Getting Published – strategies for successful researchers

Research journals on a shelf
Research journals on a shelf

This week UWE put on a workshop aimed at research students and staff on the topic of getting research published.

Setting the scene

We’ve run this particular workshop for the past 10 years in which time the landscape of scholarly publishing has changed (and is still). This time we invited a number of contributors to offer different perspectives on getting published. Richard Goodman, Leila Moore and Jo Billings from Taylor & Francis publishing group came along to give their perspectives as Managing Editors of a number of journal titles. Professor Andy Adamatzky and Professor Richard McClatchey, two experienced academics and journal editors gave their insights as academic researchers.

Challenging the publish or perish rhetoric

I also gave my perspective on this, being a former researcher who now supports the development of early career researchers and an advocate of open research.

Much of my presentation (below) was drawn from what Professor Pat Thomson has to say on writing for peer reviewed journals and the differences between that and writing a doctoral thesis. In particular I found elements of her book, co-authored with Barbara Kamler, Writing for Peer Reviewed Journals: Strategies for getting published really useful in framing this session.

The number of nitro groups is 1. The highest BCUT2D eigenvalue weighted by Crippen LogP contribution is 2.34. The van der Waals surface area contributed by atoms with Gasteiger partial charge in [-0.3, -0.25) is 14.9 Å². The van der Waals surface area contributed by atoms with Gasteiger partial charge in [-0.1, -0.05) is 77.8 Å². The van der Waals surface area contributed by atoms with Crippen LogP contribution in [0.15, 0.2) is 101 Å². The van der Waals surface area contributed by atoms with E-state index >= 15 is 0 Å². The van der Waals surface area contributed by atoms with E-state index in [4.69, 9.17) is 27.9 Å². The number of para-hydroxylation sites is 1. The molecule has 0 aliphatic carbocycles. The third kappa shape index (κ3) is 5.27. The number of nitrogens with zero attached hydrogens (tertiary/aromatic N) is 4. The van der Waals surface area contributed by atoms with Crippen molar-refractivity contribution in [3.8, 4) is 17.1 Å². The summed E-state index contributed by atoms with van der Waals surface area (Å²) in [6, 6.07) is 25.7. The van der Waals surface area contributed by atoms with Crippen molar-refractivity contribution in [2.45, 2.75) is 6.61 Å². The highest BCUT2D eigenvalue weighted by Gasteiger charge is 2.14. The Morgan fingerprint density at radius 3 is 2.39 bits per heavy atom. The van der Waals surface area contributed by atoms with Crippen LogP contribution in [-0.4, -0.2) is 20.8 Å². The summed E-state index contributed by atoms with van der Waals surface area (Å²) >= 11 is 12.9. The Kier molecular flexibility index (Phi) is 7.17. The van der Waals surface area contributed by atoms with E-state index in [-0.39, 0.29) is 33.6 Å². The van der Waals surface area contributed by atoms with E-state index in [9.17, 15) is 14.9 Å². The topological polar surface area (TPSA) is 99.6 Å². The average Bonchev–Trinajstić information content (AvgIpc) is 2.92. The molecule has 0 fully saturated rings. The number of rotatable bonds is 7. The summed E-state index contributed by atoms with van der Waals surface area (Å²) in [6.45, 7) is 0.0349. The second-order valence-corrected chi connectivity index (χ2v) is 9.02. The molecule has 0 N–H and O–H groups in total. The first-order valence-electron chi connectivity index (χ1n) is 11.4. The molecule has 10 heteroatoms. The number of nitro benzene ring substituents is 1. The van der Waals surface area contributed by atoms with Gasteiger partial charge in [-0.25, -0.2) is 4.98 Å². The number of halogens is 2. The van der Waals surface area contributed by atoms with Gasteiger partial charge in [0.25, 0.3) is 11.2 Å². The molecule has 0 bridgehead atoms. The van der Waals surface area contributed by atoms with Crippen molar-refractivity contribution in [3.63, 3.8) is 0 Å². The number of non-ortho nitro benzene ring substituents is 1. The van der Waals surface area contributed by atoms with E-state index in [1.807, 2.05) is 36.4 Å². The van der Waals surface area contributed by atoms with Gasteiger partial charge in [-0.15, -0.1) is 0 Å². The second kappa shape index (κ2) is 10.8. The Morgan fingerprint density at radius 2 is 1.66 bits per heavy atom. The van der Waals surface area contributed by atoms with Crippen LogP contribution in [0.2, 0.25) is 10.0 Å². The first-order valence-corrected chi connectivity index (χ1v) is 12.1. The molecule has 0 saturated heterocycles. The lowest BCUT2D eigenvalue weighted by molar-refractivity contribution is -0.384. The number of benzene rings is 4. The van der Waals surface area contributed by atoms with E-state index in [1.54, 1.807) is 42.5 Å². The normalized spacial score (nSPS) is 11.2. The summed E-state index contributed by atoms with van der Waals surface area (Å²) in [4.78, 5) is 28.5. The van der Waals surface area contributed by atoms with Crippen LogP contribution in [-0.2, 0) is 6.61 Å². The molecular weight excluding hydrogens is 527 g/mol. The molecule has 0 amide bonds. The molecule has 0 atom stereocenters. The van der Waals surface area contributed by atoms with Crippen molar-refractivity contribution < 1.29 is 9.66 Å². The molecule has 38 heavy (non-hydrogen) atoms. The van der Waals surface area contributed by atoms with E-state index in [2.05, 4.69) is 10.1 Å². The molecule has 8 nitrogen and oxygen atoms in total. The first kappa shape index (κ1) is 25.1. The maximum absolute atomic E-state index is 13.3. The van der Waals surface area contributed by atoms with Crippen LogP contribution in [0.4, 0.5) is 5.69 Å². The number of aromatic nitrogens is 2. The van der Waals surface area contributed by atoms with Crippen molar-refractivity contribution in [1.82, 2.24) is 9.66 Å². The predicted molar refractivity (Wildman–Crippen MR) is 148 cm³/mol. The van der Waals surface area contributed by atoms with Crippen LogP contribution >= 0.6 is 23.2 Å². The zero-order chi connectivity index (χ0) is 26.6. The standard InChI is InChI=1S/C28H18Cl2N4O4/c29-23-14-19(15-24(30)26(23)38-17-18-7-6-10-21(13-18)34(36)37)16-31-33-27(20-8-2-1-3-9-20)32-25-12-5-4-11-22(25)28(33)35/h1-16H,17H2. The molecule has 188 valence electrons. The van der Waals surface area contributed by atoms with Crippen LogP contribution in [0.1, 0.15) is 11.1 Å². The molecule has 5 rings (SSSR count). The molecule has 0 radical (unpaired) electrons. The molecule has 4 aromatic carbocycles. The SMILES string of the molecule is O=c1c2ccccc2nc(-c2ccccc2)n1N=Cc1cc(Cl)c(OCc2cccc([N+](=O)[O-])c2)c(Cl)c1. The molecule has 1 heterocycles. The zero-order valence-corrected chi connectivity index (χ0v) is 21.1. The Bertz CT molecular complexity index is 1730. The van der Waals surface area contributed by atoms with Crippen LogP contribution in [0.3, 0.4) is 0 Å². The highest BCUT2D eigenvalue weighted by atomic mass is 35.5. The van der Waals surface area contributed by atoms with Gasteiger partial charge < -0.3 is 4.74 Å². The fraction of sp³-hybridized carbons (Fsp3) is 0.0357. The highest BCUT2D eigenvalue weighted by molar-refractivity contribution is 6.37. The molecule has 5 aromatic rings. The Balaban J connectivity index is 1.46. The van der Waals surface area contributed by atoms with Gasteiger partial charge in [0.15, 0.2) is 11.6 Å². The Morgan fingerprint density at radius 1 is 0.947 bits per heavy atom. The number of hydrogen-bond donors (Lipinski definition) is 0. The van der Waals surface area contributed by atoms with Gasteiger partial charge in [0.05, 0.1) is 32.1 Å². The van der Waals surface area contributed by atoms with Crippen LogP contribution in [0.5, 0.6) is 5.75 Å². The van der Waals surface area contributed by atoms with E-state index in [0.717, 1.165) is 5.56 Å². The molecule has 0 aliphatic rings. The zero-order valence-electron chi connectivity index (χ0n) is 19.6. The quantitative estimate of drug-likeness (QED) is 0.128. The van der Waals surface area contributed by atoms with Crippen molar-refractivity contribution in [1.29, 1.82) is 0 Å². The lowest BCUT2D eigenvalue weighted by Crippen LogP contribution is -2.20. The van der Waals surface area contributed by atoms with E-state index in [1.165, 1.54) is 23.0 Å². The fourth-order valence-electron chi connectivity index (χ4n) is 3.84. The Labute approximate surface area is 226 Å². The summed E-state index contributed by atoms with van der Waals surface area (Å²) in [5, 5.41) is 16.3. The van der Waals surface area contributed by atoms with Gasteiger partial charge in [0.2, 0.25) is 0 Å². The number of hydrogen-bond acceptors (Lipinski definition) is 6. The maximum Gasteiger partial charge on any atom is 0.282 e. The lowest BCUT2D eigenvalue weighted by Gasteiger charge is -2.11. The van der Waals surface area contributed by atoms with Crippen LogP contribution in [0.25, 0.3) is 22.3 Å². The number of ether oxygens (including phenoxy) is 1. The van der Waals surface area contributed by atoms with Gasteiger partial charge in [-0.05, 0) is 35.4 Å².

Part of the research landscape is the obsession with metrics which many fear are driving the wrong sorts of behaviour in higher education. There are many people who share my unease about advice given to early career researchers – it goes along the lines of ‘find the highest status journal with the biggest impact factor in your field and publish there at all costs’. I think this doesn’t take into account of the changing face of scholarly publishing and makes it more difficult for researchers to start the process of getting their reputation out there. I believe that researchers need to disenthrall themselves with the idea that journal impact factors are a good indicator of research quality.

It can’t be ignored that a publication record is important in academia but I think the focus should come back to the purpose of scholarly writing and understanding who it is you are writing for. I talked about how difficult it can be to write for peer reviewed journals, it is hard because it requires a different approach to that of writing a thesis or writing an application for funding because the reader is different in all those cases. The context is the key thing here.

 

Here’s the slides I used on the day.

A publishers’ point of view

Richard Goodman then gave a publishers’ point of view on the publishing process giving an useful overview of the mechanics. There was recognition that the open access agenda is changing things and that publishers will have to adapt their practices to accommodate the shift. The slides he and his colleagues used are included here: